How Darden Teaches Accounting Using the Case Method



my name is Luanne Lynch I am a part of our accounting faculty here at Darden I teach our first year MBA core accounting class in financial and managerial accounting and I have a second year elective with our second year MBA students in management accounting we frequently get questions about how one might be able to use the case method to teach accounting and this will help to provide somewhat of an introduction to that process when we think about asking a student to prepare a case for class the following day what we're thinking about is that there's basically about a four step process that we would expect that they would go through first is a period of individual preparation in which the student would read the case prepare his or her own draft analysis and prepare to attend a learning team meeting later in the day the second step would be the learning team meeting itself and that's when the student meets with his or her learning team which would consist of about five or six students from various sections in the first year and they would discuss the case somewhat as a dry run for the classroom discussion the following day but also because the different perspectives from the five or six different students can help facilitate each other's learning really else is a microcosm of what happens in this in your section when you get to LT members of your learning team will challenge you so when I get to class and I have 60 of my classmates of 61 of my classmates querying me about so why did you do this I have entirely different numbers I can with confidence whether my numbers are right but with confidence explain my thinking process the third step would be the classroom discussion itself the student comes to the classroom prepared from his or her individual prep and from the Learning Team meeting and we can hold a larger discussion among 60 individuals where we hope the learning is as synergistic even more than in the learning team and then finally after class we would ask the students to take some time on their own to reflect about the major lessons associated with the case and come to some sort of closure about the topic itself each of our first-year classes is divided into five sections of approximately 60 students and each section develops its own trade one of the traditions of this particular section is to begin the day with an enthusiastic beating on the desks to get themselves fired up for the day's classes and it seems to serve to wake them up quite a bit and to increase the enthusiasm and readiness for the class that we're getting ready to start whenever we're dealing with a case before we jump into the numbers we like to get a little bit of a context of you know what the case is about the company the industry oh my goodness are we gonna ask stories sometimes a lot to have a bit of fun and we usually kind of talk about a particular industry for longer than we should but you know that's kind of part of the fun of being in the case study method anybody know what a marker is the MGM case is about accounts receivable and bad debt expense it is part of our core accounting course for our first year MBA students this is sort of an opportunity to navigate the annual report in ways that we really haven't had before and we'll start seeing more of those as we get into our discussions about inventory discussions about property plant and equipment etc we'll be presenting you with some financial statement information some notes to the financial statements and then you'll be sitting back trying to figure out how to navigate through some of these numbers and figure out what's going on Martha can you help us track through some of these numbers generally each day when we begin class I will start the class by calling on a student in the classroom and ask that student to bring it to begin the discussion for the day I've always made sure that I'm prepared to at least be cold-call in class not everyone always has the right answer but it's a very it's a very comfortable environment the cold call is a way for students to continue to stay engaged throughout the class discussion the students see it both as a motivation to prepare but they also see it as an opportunity to shine it shouldn't be in negative 3448 Oh so what do you want me to do with this oh you said put a negative in front of or don't you want me to put it back over here no no but you should also have the net right off underneath that correct Carol hey no passion what would that be that's fourteen thousand seventy six okay so we got right off just about any type of student interaction properly facilitated in the classroom will help solidify their understanding a lot more than if they're just sitting there listening to one person in front of the classroom tell them things it's an entirely different when it professor lectures to you because you're pretty much filling in bubbles for the most part as opposed to actively taking a look at what is before you and being able to tell a story until I got here I couldn't really tell you the server company but just a nice balance sheet or they said not for cash flows but I can tell you now where companies stunts relative to its industry or its peers by just that it's cash flows on what it owns Jennifer can you articulate for us what this eighty five 504 balance needs without going and looking up what we decided yesterday what does eight five 504 tells what in works the blend of students in the classroom makes for what I consider a magical learning experience those students that don't have an accounting background force all of us in the classroom to think intuitively and conceptually about accounting rather than thinking about it as a rudimentary debit and credit those students that have a very in-depth accounting background see the classroom as an opportunity to take their technical skills and learn how to convey the information that they have inside to the lay person or to the people that they're going to be in a meeting with when they leave Darden and enter the workplace so that we're doing with euphemistically called managing or okay right they want to show fairly consistent revenue growth not working sure but they want to show net income that's fairly consistent and therefore they may be adjusting the provision in order to do that so what did you call that yesterday I call it patrician or the win over the cushion or the wiggle room right so does this wide bend might get suspicious as an autumn when he sees the left-hand side too is this one would hope then we'll get suspicious we see a left hand side to to the allowance a camera right because this is what Ben's going to be but we're not going to look to bed are we I think you think we should I'm going to go in and test all of their assumptions Ben is a good example of someone who brings some a particular type of expertise to the classroom he was a public accounting Auditor prior to entering Darden and so he has served as one of the checks and balances on the financial statements if you will as a result he is a student that we can go to to test some of our assumptions when we as managers in the classroom are trying to engage in the decision making process and so MGM as it's the mid second largest hotel in the world they have the largest casino in Vegas in terms of square footage and theirs in size they're only second to the Venetian and they're really diversifying into full entertainment business as opposed to casino business so with increasing incomes of people kind of coming out of that bubble of a one I think they're just there they're the amount of money that's coming into the casino for non or Hotel for not just you know calculate activities is increasing relative to casino gambling okay and so there they're just there I think they're being more prudent who they really extent markers at Darden we're not trying to train our students to be accountants what we're trying to do is train them to be managers and to be intelligent users of financial information students in the classroom can simulate holding a management responsibility using accounting information to make decisions and using it intelligently to make decisions and then understanding the impact of their decisions on the financial statement you have this case which tells your story but it's infused by the stories of your classmates you know we would talk about relationship building and I would give up my experiences at lobbyists you know we have classmates talking about yeah a company trying to forge the accounts and how they found out sometimes business or learning is very abstract but here it's very real and for that reason you tend to remember more than not you round a number here you're on and over there and also is accounting more of an art or more of a science definitely more of an art in some cases there is a science to accounting you know there's this is how the balance sheet needs to look there are certain elements of accounting that are a little bit more of an art form in respect that there are different ways all of which are certainly legitimate in accounting but there are many different ways in which you can approach a particular let's say costing situation as a general manager you're going to make certain decisions based on allocating your costs in a you know in a more accurate way and there are better ways to do it a lot better ways to do it that's where that's where the art form color comes in last question here at urine you're an analyst on Wall Street you have a five minute opportunity to talk to the management of MGM and you're puzzled about this issue and you really like to get your hands around it and resolve the issue why it looks like collectability is getting better what we've got five questions we can ask them they have five minutes to respond one of the top five questions we want to ask there are some things that we can conclude and there are still some things that we would like to know but we don't have sufficient information yeah are any specific measures that they in order to or decrease accounts outstanding from like greater than 180 days and are there any specific costs associated with those measures because we would take those positive does anybody have a question that's so important that they want to argue to take one of these off the list to give that question online I was trying to force the students to think thoroughly about the question they wanted to ask why they wanted to ask it and make sure that it was of a very high priority that it was one of the top five questions that they wanted an answer to okay I'm conscious of the time so I didn't want to bring it to a close couple of things I want to say is that there's a lot that we can learn and there's certainly a story that we can tell from looking at the financial statements and from looking at the footnotes that accompany the financial statements for any of these balance sheet and income statement accounts our task is users of the financial statements is to figure out what story these things tell and then after we've mapped out a story what questions remain outstanding that we'd like to get answers to and find avenues to get those answers having said all that we can't figure out anything about what the story is unless we can understand unless we can work through what the numbers are right there's a lot of pieces in this puzzle we need to be able to put them together pretty effectively and pretty efficiently so that we can infer the story from that and then generate follow-on list of questions that we'd like to ask if we have a chance to talk to manage it's nine-thirty is friday mountings over have a good weekend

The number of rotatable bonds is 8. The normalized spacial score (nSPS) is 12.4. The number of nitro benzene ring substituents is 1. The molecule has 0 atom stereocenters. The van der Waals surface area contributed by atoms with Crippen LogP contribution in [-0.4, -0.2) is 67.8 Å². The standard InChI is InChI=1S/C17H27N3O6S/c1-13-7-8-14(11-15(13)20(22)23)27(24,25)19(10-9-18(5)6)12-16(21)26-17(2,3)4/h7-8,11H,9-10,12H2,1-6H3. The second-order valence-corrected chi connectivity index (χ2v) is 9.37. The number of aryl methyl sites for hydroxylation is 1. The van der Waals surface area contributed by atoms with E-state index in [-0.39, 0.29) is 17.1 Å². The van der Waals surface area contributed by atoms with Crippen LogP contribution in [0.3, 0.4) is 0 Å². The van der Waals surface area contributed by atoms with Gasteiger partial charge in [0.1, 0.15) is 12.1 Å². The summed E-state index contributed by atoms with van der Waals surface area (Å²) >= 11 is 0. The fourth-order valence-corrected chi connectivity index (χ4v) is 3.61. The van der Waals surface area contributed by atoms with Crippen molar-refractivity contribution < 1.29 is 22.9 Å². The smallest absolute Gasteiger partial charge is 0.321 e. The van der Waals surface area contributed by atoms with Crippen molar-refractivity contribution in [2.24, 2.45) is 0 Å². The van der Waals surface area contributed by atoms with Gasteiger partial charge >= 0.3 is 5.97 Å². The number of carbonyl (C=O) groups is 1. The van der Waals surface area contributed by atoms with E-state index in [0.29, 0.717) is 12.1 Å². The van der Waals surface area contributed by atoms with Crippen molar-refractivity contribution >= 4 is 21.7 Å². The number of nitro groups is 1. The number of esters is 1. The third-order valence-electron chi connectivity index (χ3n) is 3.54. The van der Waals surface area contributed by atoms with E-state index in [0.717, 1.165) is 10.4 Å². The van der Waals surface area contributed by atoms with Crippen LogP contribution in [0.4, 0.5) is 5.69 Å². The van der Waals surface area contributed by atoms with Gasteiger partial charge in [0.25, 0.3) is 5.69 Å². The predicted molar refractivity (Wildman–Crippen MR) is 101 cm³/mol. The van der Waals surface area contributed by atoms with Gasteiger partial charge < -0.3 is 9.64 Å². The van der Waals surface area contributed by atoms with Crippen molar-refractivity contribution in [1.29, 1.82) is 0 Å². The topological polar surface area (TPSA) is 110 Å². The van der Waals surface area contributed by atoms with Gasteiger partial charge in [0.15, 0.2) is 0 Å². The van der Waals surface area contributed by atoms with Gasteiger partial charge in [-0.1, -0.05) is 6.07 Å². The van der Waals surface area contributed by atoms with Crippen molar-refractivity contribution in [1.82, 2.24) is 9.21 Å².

5 thoughts on “How Darden Teaches Accounting Using the Case Method”

  1. I learned accounting from Prof Coleman in 1974 using his incr/decr method. I went on to pass the CPA exam in 1978 and am retiring this year, having worked for a Big Eight firm back in the day, partner in local firms, Controller of multiple independent oil companies, played integral roles in two IPO’s and was CAO of public MLP in the SOX era. The Darden way sure worked for me.

  2. Extremely illuminating video on the value add of the Case study method. Really helped me to visualize myself in the class and allowed me to appreciate the use of case studies in core accounting classes..I recommend all prospective Darden students to watch this,